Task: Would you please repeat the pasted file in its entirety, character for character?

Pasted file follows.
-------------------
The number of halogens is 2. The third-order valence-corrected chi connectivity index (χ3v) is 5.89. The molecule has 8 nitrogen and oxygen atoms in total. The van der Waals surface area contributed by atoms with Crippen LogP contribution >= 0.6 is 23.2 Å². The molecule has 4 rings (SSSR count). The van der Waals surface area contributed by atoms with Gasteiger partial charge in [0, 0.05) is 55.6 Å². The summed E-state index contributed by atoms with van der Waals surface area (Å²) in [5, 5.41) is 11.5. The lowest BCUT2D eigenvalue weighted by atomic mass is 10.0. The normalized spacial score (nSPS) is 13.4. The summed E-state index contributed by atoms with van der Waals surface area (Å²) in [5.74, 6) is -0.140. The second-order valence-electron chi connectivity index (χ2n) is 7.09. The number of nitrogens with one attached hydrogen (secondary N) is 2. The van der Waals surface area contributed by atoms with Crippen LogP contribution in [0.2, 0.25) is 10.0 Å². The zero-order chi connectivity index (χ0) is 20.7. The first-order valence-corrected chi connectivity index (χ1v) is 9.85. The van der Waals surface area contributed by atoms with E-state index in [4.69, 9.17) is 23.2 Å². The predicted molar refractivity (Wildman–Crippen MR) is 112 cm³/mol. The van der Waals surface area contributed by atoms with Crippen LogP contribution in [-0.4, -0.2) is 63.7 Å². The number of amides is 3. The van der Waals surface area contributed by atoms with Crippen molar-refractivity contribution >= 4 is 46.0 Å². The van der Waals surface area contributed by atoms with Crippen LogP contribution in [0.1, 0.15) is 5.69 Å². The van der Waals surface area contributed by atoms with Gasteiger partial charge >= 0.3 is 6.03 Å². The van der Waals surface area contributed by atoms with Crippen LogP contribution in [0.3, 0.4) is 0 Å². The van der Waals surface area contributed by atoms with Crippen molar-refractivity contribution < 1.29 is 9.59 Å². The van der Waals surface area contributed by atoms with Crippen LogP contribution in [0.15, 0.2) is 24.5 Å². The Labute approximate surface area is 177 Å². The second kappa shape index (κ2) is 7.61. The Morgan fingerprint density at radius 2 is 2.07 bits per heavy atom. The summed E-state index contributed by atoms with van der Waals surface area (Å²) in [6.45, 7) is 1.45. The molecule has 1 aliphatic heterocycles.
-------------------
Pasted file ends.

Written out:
The number of halogens is 2. The third-order valence-corrected chi connectivity index (χ3v) is 5.89. The molecule has 8 nitrogen and oxygen atoms in total. The van der Waals surface area contributed by atoms with Crippen LogP contribution >= 0.6 is 23.2 Å². The molecule has 4 rings (SSSR count). The van der Waals surface area contributed by atoms with Gasteiger partial charge in [0, 0.05) is 55.6 Å². The summed E-state index contributed by atoms with van der Waals surface area (Å²) in [5, 5.41) is 11.5. The lowest BCUT2D eigenvalue weighted by atomic mass is 10.0. The normalized spacial score (nSPS) is 13.4. The summed E-state index contributed by atoms with van der Waals surface area (Å²) in [5.74, 6) is -0.140. The second-order valence-electron chi connectivity index (χ2n) is 7.09. The number of nitrogens with one attached hydrogen (secondary N) is 2. The van der Waals surface area contributed by atoms with Crippen LogP contribution in [0.2, 0.25) is 10.0 Å². The zero-order chi connectivity index (χ0) is 20.7. The first-order valence-corrected chi connectivity index (χ1v) is 9.85. The van der Waals surface area contributed by atoms with E-state index in [4.69, 9.17) is 23.2 Å². The predicted molar refractivity (Wildman–Crippen MR) is 112 cm³/mol. The van der Waals surface area contributed by atoms with Crippen LogP contribution in [-0.4, -0.2) is 63.7 Å². The number of amides is 3. The van der Waals surface area contributed by atoms with Crippen molar-refractivity contribution >= 4 is 46.0 Å². The van der Waals surface area contributed by atoms with Crippen LogP contribution in [0.1, 0.15) is 5.69 Å². The van der Waals surface area contributed by atoms with Gasteiger partial charge >= 0.3 is 6.03 Å². The van der Waals surface area contributed by atoms with Crippen LogP contribution in [0.3, 0.4) is 0 Å². The van der Waals surface area contributed by atoms with Crippen molar-refractivity contribution < 1.29 is 9.59 Å². The van der Waals surface area contributed by atoms with Crippen LogP contribution in [0.15, 0.2) is 24.5 Å². The Labute approximate surface area is 177 Å². The second kappa shape index (κ2) is 7.61. The Morgan fingerprint density at radius 2 is 2.07 bits per heavy atom. The summed E-state index contributed by atoms with van der Waals surface area (Å²) in [6.45, 7) is 1.45. The molecule has 1 aliphatic heterocycles.